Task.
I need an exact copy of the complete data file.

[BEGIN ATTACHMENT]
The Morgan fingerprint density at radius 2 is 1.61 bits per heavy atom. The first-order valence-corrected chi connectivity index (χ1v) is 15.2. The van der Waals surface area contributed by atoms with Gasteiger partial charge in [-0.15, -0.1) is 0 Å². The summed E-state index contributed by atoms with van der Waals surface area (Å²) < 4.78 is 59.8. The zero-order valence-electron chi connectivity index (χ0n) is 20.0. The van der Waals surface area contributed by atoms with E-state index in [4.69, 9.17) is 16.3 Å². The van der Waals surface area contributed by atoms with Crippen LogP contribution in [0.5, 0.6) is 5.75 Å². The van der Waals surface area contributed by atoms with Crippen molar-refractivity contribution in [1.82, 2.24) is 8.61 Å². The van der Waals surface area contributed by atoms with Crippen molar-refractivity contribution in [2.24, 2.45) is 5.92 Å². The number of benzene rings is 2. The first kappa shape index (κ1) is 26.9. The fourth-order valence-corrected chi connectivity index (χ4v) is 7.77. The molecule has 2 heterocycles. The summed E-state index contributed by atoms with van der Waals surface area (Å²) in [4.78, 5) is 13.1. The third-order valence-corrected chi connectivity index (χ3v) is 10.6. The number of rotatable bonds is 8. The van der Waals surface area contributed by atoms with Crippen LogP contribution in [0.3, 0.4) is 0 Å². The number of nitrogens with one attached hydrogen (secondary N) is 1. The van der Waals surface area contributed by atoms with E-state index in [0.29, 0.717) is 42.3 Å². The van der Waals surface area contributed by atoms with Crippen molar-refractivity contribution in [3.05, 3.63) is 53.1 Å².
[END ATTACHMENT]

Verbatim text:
The Morgan fingerprint density at radius 2 is 1.61 bits per heavy atom. The first-order valence-corrected chi connectivity index (χ1v) is 15.2. The van der Waals surface area contributed by atoms with Gasteiger partial charge in [-0.15, -0.1) is 0 Å². The summed E-state index contributed by atoms with van der Waals surface area (Å²) < 4.78 is 59.8. The zero-order valence-electron chi connectivity index (χ0n) is 20.0. The van der Waals surface area contributed by atoms with E-state index in [4.69, 9.17) is 16.3 Å². The van der Waals surface area contributed by atoms with Crippen LogP contribution in [0.5, 0.6) is 5.75 Å². The van der Waals surface area contributed by atoms with Crippen molar-refractivity contribution in [1.82, 2.24) is 8.61 Å². The van der Waals surface area contributed by atoms with Crippen molar-refractivity contribution in [2.24, 2.45) is 5.92 Å². The number of benzene rings is 2. The first kappa shape index (κ1) is 26.9. The fourth-order valence-corrected chi connectivity index (χ4v) is 7.77. The molecule has 2 heterocycles. The summed E-state index contributed by atoms with van der Waals surface area (Å²) in [4.78, 5) is 13.1. The third-order valence-corrected chi connectivity index (χ3v) is 10.6. The number of rotatable bonds is 8. The van der Waals surface area contributed by atoms with Crippen LogP contribution in [0.3, 0.4) is 0 Å². The number of nitrogens with one attached hydrogen (secondary N) is 1. The van der Waals surface area contributed by atoms with E-state index in [0.29, 0.717) is 42.3 Å². The van der Waals surface area contributed by atoms with Crippen molar-refractivity contribution in [3.05, 3.63) is 53.1 Å².